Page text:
All five bright planets, Mercury, Venus, Mars, Jupiter, and Saturn, make an appearance in the night sky this month. Venus lies high and bright above the western horizon after sunset and reaches its furthest extent from the Sun. It’s so high, this ‘evening star’ sets well after midnight. Mercury makes its best appearance of the year for southern observers in the morning sky, while Mars, Jupiter, and Saturn find themselves gathered in the same small patch of sky in the southeast before dawn. And the prominent constellations Orion, Taurus, and Canis Major all move westward as March progresses, inviting a last chance at a little deep-sky observing with binoculars or a telescope. Here’s what to see in the night sky this month…
1 March 2020. While Venus dominates the western evening sky this month, there’s more planetary action in the southeastern pre-dawn sky where Mars, Saturn, and Jupiter linger just east of the Teapot-shaped constellation Sagittarius. Today the three planets lie in a line about 20o long. From east to west are Saturn, Jupiter, and Mars. Jupiter is by far the brightest of the three. Northern-hemisphere observers need a good view of the southeastern horizon to see these planets, while southern-hemisphere observers see them rising in the east at a higher elevation.
2 March. First Quarter Moon, 19:57 UT
4 March. The waxing gibbous Moon lies just over a degree south of the open star cluster M35 in the constellation Gemini.
6 March. The brightening Moon passes about a degree north of another open star cluster, the Beehive (M44) in the constellation Cancer.
8 March. In North America, the clocks move forward (and an hour of sleep disappears) as Daylight Savings Time begins.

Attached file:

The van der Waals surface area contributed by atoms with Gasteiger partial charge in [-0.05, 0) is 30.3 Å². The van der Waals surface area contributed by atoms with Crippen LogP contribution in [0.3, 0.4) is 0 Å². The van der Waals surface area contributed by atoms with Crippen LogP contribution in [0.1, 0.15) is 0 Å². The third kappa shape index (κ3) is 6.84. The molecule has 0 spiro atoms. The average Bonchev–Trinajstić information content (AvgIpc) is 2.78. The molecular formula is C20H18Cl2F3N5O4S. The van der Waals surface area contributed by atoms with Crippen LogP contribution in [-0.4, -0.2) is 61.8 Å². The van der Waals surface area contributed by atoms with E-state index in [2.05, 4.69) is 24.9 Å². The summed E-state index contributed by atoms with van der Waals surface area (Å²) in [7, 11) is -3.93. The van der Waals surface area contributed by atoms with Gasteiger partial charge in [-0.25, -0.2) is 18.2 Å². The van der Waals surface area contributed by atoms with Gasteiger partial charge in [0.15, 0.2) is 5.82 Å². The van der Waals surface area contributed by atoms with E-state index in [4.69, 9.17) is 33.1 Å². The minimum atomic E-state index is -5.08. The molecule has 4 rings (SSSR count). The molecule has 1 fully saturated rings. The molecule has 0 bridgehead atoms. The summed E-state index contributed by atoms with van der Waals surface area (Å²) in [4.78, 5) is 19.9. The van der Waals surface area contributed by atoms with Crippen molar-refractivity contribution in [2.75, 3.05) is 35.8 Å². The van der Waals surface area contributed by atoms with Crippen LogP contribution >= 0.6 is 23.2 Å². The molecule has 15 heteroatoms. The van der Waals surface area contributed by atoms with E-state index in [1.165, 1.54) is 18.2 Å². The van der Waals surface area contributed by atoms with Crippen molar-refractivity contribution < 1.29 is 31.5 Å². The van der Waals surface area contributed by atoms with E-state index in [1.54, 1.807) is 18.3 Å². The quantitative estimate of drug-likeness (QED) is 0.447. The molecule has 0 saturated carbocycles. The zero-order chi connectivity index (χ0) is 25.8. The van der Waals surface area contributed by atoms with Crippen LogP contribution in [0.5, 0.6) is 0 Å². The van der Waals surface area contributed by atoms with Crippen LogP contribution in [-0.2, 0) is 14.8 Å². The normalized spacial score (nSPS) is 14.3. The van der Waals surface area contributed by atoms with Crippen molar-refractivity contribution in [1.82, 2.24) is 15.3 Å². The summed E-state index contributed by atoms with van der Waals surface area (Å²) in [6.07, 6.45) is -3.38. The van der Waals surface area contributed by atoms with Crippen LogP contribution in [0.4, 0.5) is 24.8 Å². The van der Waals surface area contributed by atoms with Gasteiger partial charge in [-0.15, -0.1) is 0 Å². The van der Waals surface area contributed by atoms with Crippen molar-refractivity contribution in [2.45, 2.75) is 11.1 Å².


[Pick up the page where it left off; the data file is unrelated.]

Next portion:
9 March. Full Moon, 17:48 UT. This is the largest Full Moon of 2020, appearing about 7% larger than average.
9 March. The planet Uranus is just 2o south of much brighter Venus. See the two planets with binoculars, or even better, with a small telescope.
11-22 March. Look for the zodiacal light in the west well after sunset. Very dark sky is a must. This tall, faint pyramid of white light, which slopes to the left towards the Pleiades and Hyades, is simply sunlight scattered off fine dust particles in the plane of the solar system. It’s sometimes called the ‘false dawn’ or the ‘false morning’.
16 March. Last Quarter Moon, 9:34 UT.
18 March. Look in the southeastern/eastern pre-dawn sky to see the waning crescent Moon pass the planet Mars by less than a degree. Mars is not far from the much brighter planet Jupiter as well. Of the three early-morning planets, Mars is the speediest this month. It begins March as the westernmost of the three, then moves quickly east, passing Jupiter on March 20 and reaching Saturn by month’s end when it gets close enough to Earth to rival Saturn in brightness.
19 March. Saturn lies just 2o north of the waning crescent Moon in the pre-dawn sky.
20 March. Mars passes about 0.8o south of much brighter Jupiter in the southeastern pre-dawn sky. The pair is visible in the same field of view of a telescope at low magnification. Mars is about six times smaller in apparent size than Jupiter.
24 March. New Moon, 9:28 UT
24 March. Mercury reaches greatest western elongation 28o from the Sun. The planet makes its best appearance of the year for southern-hemisphere observers in the eastern sky before dawn as it shines at magnitude +0.3 (see image above).
24 March. Venus reaches greatest eastern elongation 46o from the Sun. For northern observers, the planet towers above the western horizon after sunset, while observers in the south still get a respectable view of the planet lower over the horizon. Venus is so far above the horizon in the north that it sets after midnight. It’s about half lit today and about 25” across as it reaches a spectacular magnitude -4.5. The planet is on its way to a remarkable conjunction with the Pleiades on the night of April 3-4.
31 March. Mars and Saturn lie less than a degree apart in the southeastern pre-dawn sky.